Here’s what we know about Wausau’s efforts to resettle refugees from Afghanistan

Afghan refugee girls watch a football game on September 30 near where they are staying in Fort McCoy, which lies between Sparta and Tomah.  About 75 Afghan refugees from the base are to be resettled in Wausau by the end of 2022.

Afghan refugee girls watch a football game on September 30 near where they are staying in Fort McCoy, which lies between Sparta and Tomah. About 75 Afghan refugees from the base are to be resettled in Wausau by the end of 2022.

WAUSAU – Seventy-five refugees from Afghanistan are expected to resettle in Wausau by the end of 2022, when the first families arrive this year. But there is a struggle to get things ready to welcome them, says Adam Van Noord, who oversees the resettlement effort.

Van Noord, director of the new multicultural community center in Wausau, said in terms of providing health care and education to the refugee families, the community is particularly well-organized, in part because of the city’s past experience in accepting refugee communities.

The primary challenge facing the resettlement organization is to address language barriers in communication with the refugees, who now come exclusively from Afghanistan, a change from the previous plan to bring families from a number of countries. Finding housing and hiring staff to organize efforts in the midst of a persistent shortage of labor provides further obstacles.

Van Noord said the U.S. State Department has a goal of moving 37,000 refugee families out of U.S. military bases, such as Fort McCoy in Wisconsin, which served as temporary homes for them, by February, increasing pressure on resettlement agencies.

The refugees began arriving at Fort McCoy from Afghanistan in late August as Afghanistan fell back under Taliban control after U.S. troops withdrew after a 20-year occupation.

The Taliban’s takeover has made the country dangerous for people who worked with the United States, as journalists and as members of civil society organizations. Women who were able to take on new positions in society under the US-backed government are under immediate threat from the Taliban.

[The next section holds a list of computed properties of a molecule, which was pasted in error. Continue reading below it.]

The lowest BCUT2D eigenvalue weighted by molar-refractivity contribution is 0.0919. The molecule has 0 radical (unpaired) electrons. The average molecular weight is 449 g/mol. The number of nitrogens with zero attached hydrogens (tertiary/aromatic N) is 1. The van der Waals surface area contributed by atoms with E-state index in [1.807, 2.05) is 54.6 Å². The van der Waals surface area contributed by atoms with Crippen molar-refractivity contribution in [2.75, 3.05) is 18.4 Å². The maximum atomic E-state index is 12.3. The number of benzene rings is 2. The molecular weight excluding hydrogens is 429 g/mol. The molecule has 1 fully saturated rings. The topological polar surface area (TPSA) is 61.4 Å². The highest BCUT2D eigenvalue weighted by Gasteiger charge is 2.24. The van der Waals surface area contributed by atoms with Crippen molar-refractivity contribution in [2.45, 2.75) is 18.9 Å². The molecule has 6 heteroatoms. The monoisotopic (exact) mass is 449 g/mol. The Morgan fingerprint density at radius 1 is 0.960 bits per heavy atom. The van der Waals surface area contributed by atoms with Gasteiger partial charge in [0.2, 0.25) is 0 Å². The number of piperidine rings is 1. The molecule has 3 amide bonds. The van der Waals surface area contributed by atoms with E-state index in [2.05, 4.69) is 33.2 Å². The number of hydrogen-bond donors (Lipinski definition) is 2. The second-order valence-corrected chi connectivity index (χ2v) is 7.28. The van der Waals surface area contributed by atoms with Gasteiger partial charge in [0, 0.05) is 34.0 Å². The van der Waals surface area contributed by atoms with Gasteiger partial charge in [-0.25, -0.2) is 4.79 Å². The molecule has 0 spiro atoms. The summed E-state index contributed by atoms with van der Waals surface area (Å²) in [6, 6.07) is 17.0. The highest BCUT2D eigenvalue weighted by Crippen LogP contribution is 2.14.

Van Noord spoke to a Wausau Daily Herald reporter earlier this month about the progress his organization is making as they prepare for refugee families arriving in Wausau, as well as the obstacles they have encountered. Here’s what we know so far.

There is a need for additional staff at the Multicultural Assembly House

Van Noord, who was hired on October 22 by the Ethiopian Community Development Council Inc., the nonprofit organization that spearheads efforts to resettle refugees in Wausau, is the sole employee of the new Multicultural Community Center.

Van Noord says that before families can begin to be resettled here, three more staff must be hired to help with resettlement, finances and administration.

RELATED: The situation of Afghan refugees settling in Wisconsin brings back memories of the Wausau Hmong family

Van Noord says, however, that the search for candidates has been slow and that the recruitment process has run into the same obstacles as many employers during the post-pandemic shortage of labor.

“We broadcast (the jobs) on all the major channels and syndicate the position and even work local networks and try to recruit organically,” he said. “It’s urgent to resettle people.”

On the other hand, for the arriving refugees, Van Noord says that they can count on many employment opportunities – an important consideration, as the refugees must be able to find work within 60 days of arriving in the city.

He said local employers such as Greenheck, a company with fans and air-conditioning equipment in Schofield, have expressed interest in possibly hiring incoming refugees. Northern Valley Industries Inc., a social enterprise that provides subcontractors to companies to provide employees with barriers to finding work, such as disability, could also help refugees find work in the area.

Bridge Community Health has a history of working with refugees

To meet the health care needs of incoming families, the Multicultural Community Center works with Bridge Community Health, a non-profit organization in Wausau that provides health care, dental care and mental health services to people who are not insured or underinsured.

Dakota Kaiser, the clinical director of behavioral health, said the clinic has a long history of working with refugees after Central Wisconsin’s Hmong population began arriving in the 1980s, and staff have learned important lessons through that experience.

One thing the clinic staff has learned is to “tap into the wisdom of society itself – to learn to let the refugees and their families tell us about themselves and their preferences,” instead of always telling the members of the refugee population what they need for, Kaiser said.